How many times have we looked to others instead of staying focused on what we need to do or be doing? How many times do we compare ourselves to others, assessing what we or others have or don’t have, how others are more or less confident, more or less better looking, more or less intelligent, and even, how our faith life is worse or better?
We get a taste of these questions and what our response ought to be from Jesus in today’s Gospel. The background of today’s reading is a continuation from yesterday’s, in which the author described how Jesus forgave Peter for denying him by asking him not only if Peter loved him, but how he was to put that love into action by feeding his lambs, taking care of and feeding his sheep. Jesus also had just let Peter know that Peter was going to die in his service to him.
Today we read that upon hearing the news of his eventual death, that Peter shifts the direction away from himself. When Peter saw him, he said to Jesus, “Lord, what about him?” Jesus said to him, “What if I want him to remain until I come? What concern is it of yours? You follow me” (Jn 21:21-22). Jesus does not definitively say what is or is not going to happen to the beloved disciple. Jesus is clear with Peter that his focus is not to be on what is going to happen to the beloved or any other disciple, but to direct his attention to following him and his will.
Our orientation as disciples of Jesus is to be focused on his will for our lives and to expend our energy in such a way that promotes his will toward building up the kingdom of Heaven on earth. We are to spend less time comparing ourselves to others. This temptation is a very slippery slope that can easily lead us to the devastating sins of gossip, pride, and envy. If we are to compare ourselves to anyone, let it be to Jesus.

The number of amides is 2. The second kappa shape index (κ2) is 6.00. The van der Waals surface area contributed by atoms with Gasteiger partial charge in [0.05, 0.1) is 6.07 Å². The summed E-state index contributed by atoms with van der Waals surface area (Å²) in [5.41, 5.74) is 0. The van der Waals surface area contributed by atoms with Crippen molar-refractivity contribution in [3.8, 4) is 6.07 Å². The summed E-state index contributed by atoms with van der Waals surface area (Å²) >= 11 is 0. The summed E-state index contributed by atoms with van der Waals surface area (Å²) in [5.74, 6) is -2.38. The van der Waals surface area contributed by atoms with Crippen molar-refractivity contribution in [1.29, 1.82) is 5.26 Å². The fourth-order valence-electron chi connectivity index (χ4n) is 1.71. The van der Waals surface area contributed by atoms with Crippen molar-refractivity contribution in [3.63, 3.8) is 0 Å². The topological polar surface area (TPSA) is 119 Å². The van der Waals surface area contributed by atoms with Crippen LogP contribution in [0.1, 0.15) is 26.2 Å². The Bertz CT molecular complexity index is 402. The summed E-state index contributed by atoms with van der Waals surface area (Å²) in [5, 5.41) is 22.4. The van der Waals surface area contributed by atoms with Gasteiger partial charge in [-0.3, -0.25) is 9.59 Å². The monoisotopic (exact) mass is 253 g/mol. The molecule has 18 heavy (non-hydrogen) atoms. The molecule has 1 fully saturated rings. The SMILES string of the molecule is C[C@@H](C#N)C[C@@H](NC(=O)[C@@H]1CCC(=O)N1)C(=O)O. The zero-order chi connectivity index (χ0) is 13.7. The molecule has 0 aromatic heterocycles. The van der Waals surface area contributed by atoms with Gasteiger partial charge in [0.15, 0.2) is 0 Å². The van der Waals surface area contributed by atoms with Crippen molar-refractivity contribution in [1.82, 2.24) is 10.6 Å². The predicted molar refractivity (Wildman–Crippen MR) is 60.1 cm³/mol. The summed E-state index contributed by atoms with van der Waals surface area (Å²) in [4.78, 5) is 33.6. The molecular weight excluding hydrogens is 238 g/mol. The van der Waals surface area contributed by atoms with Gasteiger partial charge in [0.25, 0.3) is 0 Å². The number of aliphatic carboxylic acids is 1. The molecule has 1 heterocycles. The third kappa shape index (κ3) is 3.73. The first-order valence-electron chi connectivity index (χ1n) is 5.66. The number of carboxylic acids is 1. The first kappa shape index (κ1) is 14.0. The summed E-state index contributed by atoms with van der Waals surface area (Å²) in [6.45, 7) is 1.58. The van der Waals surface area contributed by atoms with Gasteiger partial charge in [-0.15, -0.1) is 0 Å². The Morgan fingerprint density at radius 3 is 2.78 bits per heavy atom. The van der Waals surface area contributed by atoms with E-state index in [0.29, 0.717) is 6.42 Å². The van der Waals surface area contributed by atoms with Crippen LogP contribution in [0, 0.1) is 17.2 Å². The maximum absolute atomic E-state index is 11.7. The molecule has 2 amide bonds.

Jesus calls us to be perfect as his heavenly Father is perfect, which is an impossible task if we seek to go it alone. Yet, we can become perfected through our participation in the life of Jesus the Christ. We begin when we decide to ask for Jesus to help us make a commitment to resist the temptation to compare ourselves to others. Then when the first instant of a comparative thought arises, we are to replace it with a prayer of blessing directed toward another.
Moment by moment, we then just need to remember that we are not alone, that we walk with Jesus. Together, one thought at a time, one action at a time, one interaction at a time, we are called to surrender our will to the love of God. By taking these steps to counter the influences of self first, comparative and celebrity culture, we can begin to shift the momentum away from the increasing divisiveness, polarity and growing tide of rampant violence, and instead strive toward embracing the gift of our mutual uniqueness and diversity in which we commit to supporting, encouraging, and uplifting one another.
Let us combine our prayer with action in our realm of influence at the community, state, and federal level so to build bridges of communication, conflict resolution, and dialogue. In so doing, we will begin to curb the fear, prejudice, and violence in our country. We need to be willing to see each other as human beings again, to resist seeing people as others, and be more willing to respect the dignity of each and every human life. This will happen when we resist comparing ourselves to others and are willing to see each other through God’s eyes.